A Closer Look At Lateral Talar Process Fractures With Snowboarding Injuries
Examining Possible Etiologies Of LTP Fractures
What exactly is the mechanism of LTP injuries? Many years of study have gone into identifying and determining appropriate ways of treating what was initially a very rare occurrence until the introduction of snowboarding.1,10
Historically, Hawkins described the mechanism of injury as dorsiflexion of the ankle associated with inversion.11 Reinforcing this statement, Huson described the posterior talar and calcaneal facets as congruous in stance. 12
However, upon inversion of the STJ, the talus rotates or shifts laterally with the posterior aspect of the lateral process of the talus abutting against the posterior articular process of the calcaneus. A dorsiflexory force initiated at this incongruous position would ultimately cause a fracture of the lateral process.
This is distinct from what researchers earlier thought of as an avulsion fracture caused by the tension on the lateral talocalcaneal ligament. Hawkins indicated that anatomical dissections have proven that the lateral talocalcaneal ligament is nothing more than a thickening of the lateral aspect of the STJ capsule, and an LTP fracture is not associated with STJ dislocation with rupture of this ligament.11 With this concept and theory, recent literature has expanded the understanding of a true LTP fracture and the mechanism of injury.
In 2001, Boon, et al., recognized that axial loads on a dorsiflexed position of the ankle while being inverted may be a cause of the injury. 13 However, they continued to hypothesize that there may be an external rotational component. Due to the high number of nonunions and malunions with inadequately treated LTP injuries, researchers thought that “the rotatory and hinge movements of the talocrural and STJ are at a higher risk for avascular necrosis.” 13
They obtained 10 fresh cadaveric ankles with an average age of 79 years. Researchers induced lateral talar process fractures under specific loading conditions. They placed four out of 10 specimens in 20 degrees of dorsiflexion and 10 degrees of inversion with axial loading only. There were no LTP fractures induced in this group. The group that experienced lateral rotation (external) of 20 degrees sustained LTP fractures.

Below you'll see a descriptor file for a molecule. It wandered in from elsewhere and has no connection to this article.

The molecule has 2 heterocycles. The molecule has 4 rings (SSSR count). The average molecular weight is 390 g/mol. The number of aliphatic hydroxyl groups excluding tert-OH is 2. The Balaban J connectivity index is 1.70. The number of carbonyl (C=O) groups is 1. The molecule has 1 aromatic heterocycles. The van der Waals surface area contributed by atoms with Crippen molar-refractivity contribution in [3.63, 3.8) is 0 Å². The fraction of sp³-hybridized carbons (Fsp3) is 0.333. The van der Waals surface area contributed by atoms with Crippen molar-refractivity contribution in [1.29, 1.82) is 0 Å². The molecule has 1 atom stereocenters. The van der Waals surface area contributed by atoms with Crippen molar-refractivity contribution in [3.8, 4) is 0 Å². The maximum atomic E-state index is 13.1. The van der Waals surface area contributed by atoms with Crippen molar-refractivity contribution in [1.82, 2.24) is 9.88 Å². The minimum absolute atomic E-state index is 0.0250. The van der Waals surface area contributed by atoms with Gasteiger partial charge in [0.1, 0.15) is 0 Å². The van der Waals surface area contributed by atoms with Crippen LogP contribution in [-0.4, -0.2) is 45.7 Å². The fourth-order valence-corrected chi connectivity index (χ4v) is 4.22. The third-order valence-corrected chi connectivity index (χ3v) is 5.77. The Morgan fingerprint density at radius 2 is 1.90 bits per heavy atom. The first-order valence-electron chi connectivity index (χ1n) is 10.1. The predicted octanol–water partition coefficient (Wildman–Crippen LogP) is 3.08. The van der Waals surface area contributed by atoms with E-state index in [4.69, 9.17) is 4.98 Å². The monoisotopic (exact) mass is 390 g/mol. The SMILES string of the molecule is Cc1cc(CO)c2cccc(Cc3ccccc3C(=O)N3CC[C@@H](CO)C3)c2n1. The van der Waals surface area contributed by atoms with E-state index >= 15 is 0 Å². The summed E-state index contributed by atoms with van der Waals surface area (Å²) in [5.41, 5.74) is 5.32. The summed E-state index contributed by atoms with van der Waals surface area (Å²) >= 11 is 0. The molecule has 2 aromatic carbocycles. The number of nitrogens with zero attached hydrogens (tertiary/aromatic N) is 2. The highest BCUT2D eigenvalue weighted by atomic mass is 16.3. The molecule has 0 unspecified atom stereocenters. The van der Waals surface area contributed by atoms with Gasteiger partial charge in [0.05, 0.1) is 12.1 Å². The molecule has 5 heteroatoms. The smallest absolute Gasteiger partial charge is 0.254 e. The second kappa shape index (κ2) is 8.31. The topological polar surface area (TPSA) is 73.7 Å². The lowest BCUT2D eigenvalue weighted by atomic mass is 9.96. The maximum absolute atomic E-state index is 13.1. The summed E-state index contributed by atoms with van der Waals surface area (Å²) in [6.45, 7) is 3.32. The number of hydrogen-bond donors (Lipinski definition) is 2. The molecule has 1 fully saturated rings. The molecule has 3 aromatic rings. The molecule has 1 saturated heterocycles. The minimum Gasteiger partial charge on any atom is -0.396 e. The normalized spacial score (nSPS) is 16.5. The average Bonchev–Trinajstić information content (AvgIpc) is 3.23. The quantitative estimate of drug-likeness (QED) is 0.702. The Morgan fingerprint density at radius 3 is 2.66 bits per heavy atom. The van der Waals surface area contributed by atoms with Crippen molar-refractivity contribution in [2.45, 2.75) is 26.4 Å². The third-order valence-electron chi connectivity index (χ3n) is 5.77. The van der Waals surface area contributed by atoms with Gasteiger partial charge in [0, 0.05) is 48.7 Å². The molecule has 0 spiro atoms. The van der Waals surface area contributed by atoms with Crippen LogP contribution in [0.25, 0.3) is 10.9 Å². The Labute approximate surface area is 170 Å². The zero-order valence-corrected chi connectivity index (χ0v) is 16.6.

The minimum load was 2200 N while the maximum load was 8900 N. Researchers thought the variation in loading forces was due to the conditions of the specimens themselves.
Do The Boots Contribute To These Injuries?
With these results, Boon, et al., noted that it is unclear whether boot design has an effect on injury outcomes.13
With this in mind, researchers assessed three types of boots. Kirkpatrick, et al., indicated that 77.3 percent of snowboarders used soft boots, 8.5 percent of patients used hybrid boots and 14.1 percent used hard boots. 1 Soft boot wearing was more predictive of soft tissue ankle sprains and non-talar fractures as opposed to hard boots. They found that hybrid boots stabilize against ankle sprains better than soft boots and also significantly reduce the number of LTP fractures. According to Kirkpatrick and colleagues, there was a significant increase in the presence of LTP fractures with the use of hard boots.1
However, Boon, et al., theorizes that given the fixed position of the foot when it is placed in a hard boot, it would be unlikely that the hindfoot would be subjected to inversion and dorsiflexion in the first place.13 Therefore, they suggested an alternate mechanism of the injury to the LTP: external rotation with dorsiflexion and inversion.
What The Studies Reveal About Inversion And Eversion With LTP Fractures
In 2003, Funk, et al., introduced a new theory for the development of LTP fractures with snowboarding. 2 Researchers obtained 10 cadaveric legs to determine whether there was a difference in the number of LTP fractures with inversion or eversion coupled with dorsiflexion and axial loading. The result indicated the need for a rotational component to induce the fracture.